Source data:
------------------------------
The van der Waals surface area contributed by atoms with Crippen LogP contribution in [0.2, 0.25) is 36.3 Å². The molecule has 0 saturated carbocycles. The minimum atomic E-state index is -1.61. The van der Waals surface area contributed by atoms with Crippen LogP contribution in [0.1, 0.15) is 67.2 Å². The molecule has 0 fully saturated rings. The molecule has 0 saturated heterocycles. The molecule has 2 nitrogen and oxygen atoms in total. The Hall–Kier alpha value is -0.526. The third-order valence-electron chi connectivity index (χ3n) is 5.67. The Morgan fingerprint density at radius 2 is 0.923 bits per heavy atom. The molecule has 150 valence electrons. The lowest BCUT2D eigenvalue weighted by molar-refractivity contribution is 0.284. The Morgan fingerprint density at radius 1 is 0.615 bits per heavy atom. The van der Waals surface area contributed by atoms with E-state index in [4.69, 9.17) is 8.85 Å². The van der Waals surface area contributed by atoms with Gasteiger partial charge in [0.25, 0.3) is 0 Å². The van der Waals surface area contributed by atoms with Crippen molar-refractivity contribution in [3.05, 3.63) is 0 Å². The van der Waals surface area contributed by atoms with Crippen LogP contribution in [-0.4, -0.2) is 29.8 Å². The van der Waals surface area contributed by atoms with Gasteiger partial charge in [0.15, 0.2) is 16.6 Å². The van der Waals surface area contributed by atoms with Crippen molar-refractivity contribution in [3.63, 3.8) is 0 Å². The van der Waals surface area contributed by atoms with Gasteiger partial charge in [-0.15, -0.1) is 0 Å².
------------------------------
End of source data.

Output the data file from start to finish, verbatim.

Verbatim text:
The van der Waals surface area contributed by atoms with Crippen LogP contribution in [0.2, 0.25) is 36.3 Å². The molecule has 0 saturated carbocycles. The minimum atomic E-state index is -1.61. The van der Waals surface area contributed by atoms with Crippen LogP contribution in [0.1, 0.15) is 67.2 Å². The molecule has 0 fully saturated rings. The molecule has 0 saturated heterocycles. The molecule has 2 nitrogen and oxygen atoms in total. The Hall–Kier alpha value is -0.526. The third-order valence-electron chi connectivity index (χ3n) is 5.67. The Morgan fingerprint density at radius 2 is 0.923 bits per heavy atom. The molecule has 150 valence electrons. The lowest BCUT2D eigenvalue weighted by molar-refractivity contribution is 0.284. The Morgan fingerprint density at radius 1 is 0.615 bits per heavy atom. The van der Waals surface area contributed by atoms with E-state index in [4.69, 9.17) is 8.85 Å². The van der Waals surface area contributed by atoms with Gasteiger partial charge in [0.25, 0.3) is 0 Å². The van der Waals surface area contributed by atoms with Crippen molar-refractivity contribution in [3.05, 3.63) is 0 Å². The van der Waals surface area contributed by atoms with Crippen LogP contribution in [-0.4, -0.2) is 29.8 Å². The van der Waals surface area contributed by atoms with Gasteiger partial charge in [0.15, 0.2) is 16.6 Å². The van der Waals surface area contributed by atoms with Crippen molar-refractivity contribution in [3.63, 3.8) is 0 Å². The van der Waals surface area contributed by atoms with Gasteiger partial charge in [-0.15, -0.1) is 0 Å².